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Roman TransportEmperor Hadrian



Very wealthy Romans might have moved around in a Roman Litter, which would have been carried by slaves. [See picture below].

Most Romans however, would have travelled by foot.

Horses were used by the government and the military and Roman Roads had rest stops every ten or twelve miles where messengers could refresh and change horses.

Wagons pulled by mules were used to transport goods from the countryside along the Roman Roads to the cities.

Travelling in Italy was quite common for wealthier Roman Families as they might own a home in the town and another home in the country, so a couple of times a year they would be travelling as a household from one to the other. There were inns along the main roads where people could rest for the night or buy food and drink on their journey.

Barges and ships were used to transport goods, especially wine and oil. This was mostly limited to the summer months.

Scroll down to see some picture examples of Roman Transport.

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A bust of the Emperor Hadrian (c)2000 Princeton Economic Institute justin Paola - Ancient Rome History Resource Hadrians Roman Life in the times of Emperor Hadrian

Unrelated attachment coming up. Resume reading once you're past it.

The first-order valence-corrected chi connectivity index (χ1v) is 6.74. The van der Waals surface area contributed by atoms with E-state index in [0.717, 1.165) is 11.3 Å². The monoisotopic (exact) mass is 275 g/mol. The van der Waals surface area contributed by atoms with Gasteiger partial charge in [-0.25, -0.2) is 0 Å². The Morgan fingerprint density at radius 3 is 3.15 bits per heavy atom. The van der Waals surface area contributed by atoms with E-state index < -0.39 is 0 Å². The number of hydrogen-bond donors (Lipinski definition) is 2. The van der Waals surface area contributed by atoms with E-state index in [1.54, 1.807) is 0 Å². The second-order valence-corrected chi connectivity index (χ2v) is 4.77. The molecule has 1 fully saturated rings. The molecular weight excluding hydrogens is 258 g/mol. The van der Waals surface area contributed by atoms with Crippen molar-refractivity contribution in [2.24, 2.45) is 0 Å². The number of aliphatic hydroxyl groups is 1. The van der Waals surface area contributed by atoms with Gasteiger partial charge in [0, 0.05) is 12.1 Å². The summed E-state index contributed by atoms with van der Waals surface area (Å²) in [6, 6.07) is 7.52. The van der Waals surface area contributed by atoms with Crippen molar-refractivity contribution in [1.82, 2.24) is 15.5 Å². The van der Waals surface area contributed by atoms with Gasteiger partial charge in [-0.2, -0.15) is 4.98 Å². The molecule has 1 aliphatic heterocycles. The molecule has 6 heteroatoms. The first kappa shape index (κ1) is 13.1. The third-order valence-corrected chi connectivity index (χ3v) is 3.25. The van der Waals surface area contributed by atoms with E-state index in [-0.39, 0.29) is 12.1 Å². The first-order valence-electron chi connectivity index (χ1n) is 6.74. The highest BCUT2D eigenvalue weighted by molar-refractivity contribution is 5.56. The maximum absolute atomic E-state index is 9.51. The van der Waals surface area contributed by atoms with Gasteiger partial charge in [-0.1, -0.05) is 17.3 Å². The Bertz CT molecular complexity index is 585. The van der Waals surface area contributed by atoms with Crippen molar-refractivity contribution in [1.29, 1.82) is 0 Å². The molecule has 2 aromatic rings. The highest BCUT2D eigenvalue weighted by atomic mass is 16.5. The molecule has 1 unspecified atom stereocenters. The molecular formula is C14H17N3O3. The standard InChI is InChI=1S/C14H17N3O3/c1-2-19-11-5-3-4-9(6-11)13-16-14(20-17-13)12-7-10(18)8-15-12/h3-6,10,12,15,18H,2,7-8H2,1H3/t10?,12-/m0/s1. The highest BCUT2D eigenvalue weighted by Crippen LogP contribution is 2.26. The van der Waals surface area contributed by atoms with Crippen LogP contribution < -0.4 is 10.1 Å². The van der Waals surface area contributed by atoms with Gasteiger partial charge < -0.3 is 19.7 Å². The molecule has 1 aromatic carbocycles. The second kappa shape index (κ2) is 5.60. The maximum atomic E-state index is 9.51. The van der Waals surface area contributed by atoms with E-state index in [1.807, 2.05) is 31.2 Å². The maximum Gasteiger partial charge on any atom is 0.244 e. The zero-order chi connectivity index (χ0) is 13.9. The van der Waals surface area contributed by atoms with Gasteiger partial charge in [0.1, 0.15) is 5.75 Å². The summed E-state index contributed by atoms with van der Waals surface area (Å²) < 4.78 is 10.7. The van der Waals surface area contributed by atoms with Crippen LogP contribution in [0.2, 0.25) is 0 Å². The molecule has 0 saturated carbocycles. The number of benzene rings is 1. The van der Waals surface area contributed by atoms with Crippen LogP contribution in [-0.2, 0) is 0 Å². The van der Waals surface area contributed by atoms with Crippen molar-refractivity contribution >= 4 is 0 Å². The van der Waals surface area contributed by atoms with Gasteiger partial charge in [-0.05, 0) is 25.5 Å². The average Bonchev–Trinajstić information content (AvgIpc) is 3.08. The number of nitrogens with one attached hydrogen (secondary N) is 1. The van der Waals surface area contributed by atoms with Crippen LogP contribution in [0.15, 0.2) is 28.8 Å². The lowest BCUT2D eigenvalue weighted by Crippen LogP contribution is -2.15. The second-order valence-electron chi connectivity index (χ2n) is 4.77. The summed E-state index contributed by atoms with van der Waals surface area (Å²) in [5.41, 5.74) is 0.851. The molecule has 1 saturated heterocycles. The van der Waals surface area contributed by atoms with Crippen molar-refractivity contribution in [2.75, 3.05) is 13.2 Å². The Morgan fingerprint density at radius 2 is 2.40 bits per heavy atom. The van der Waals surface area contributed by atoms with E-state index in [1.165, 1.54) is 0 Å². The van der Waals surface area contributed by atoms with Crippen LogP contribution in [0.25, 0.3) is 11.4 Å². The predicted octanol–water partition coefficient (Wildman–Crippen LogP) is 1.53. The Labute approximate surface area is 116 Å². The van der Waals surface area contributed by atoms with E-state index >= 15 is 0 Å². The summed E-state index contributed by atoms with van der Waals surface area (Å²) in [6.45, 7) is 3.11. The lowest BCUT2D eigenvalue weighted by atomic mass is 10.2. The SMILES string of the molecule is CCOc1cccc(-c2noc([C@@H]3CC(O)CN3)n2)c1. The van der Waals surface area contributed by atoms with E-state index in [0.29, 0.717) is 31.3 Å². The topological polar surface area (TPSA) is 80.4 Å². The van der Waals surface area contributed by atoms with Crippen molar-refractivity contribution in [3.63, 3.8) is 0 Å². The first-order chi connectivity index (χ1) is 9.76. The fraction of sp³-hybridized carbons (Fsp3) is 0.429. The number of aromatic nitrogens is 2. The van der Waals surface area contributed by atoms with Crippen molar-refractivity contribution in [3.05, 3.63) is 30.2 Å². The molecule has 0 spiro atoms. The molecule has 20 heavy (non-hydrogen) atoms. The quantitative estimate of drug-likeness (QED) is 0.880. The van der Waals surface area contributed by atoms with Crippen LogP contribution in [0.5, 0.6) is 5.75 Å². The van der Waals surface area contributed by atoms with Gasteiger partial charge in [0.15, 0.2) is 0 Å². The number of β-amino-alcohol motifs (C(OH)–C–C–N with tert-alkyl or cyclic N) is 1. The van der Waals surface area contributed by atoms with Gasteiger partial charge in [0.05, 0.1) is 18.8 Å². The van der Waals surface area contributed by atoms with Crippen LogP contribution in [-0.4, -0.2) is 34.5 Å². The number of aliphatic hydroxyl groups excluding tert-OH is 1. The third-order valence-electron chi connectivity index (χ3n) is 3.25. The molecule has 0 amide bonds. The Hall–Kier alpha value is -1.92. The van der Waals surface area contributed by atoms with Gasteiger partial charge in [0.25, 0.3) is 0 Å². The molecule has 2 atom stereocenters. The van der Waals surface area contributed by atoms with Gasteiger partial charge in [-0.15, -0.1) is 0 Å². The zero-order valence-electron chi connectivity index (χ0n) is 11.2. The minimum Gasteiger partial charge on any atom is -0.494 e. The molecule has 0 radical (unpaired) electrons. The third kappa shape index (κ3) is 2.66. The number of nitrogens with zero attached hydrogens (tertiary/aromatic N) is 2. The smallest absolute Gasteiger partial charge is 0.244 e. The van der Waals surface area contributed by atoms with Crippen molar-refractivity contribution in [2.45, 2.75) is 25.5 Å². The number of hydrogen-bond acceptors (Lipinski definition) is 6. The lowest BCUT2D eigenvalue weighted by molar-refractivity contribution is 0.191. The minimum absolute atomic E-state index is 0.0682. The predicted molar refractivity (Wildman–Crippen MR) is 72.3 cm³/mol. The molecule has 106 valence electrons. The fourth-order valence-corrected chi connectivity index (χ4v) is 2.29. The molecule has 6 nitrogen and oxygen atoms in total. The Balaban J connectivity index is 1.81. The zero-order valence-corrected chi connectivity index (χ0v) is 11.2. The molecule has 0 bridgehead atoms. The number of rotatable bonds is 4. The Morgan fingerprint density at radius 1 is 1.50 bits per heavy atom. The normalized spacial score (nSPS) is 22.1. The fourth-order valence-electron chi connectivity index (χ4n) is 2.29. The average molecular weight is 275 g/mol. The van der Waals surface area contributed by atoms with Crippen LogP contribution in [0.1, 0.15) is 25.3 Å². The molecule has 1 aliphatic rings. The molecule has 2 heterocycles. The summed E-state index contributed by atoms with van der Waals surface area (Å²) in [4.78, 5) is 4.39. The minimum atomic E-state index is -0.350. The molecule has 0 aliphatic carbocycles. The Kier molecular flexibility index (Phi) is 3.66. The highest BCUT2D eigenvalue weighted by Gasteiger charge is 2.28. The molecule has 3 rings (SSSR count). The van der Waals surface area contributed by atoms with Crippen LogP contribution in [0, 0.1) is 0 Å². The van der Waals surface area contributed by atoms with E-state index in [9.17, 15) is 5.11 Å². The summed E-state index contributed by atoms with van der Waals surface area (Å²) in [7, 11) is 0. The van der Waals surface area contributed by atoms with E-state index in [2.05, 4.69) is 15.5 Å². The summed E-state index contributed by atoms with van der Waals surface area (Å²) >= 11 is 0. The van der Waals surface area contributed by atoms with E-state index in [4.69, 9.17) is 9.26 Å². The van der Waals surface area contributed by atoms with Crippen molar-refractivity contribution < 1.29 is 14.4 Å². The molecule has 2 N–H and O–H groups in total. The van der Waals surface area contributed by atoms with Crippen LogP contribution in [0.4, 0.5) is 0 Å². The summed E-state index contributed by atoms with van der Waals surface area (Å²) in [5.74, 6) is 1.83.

The Emperor Hadrian ruled for 21 years from A.D. 117 until A.D. 138, when the Empire of Ancient Rome was at its height.

The Emperor Hadrian consolidated and strengthened The Roman Empire. He was The Roman Emperor responsible for the building of Hadrian's Wall in England.

Hadrian was one of the most remarkable and talented of all the Emperors of Rome.... more about Emperor Hadrian
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Transport in Ancient Rome

Lectica: Sketch of a Roman Litter.

Lectica: Sketch of a Roman Litter
"The litter consists of an ordinary couch, to which four posts carrying an arched canopy and a pair of poles have been added. Above the canopy is a rod running lengthwise, to which curtains were fastened by rings. The occupant could hide himself from view by drawing these curtains across the sides" (p. 251). Carried by slaves, the litter was used in the city more by women. Commonly used in the country and on long journeys by the wealthy of both sexes, luxurious litters became fashionable in the empire.
Source: www.vroma.org


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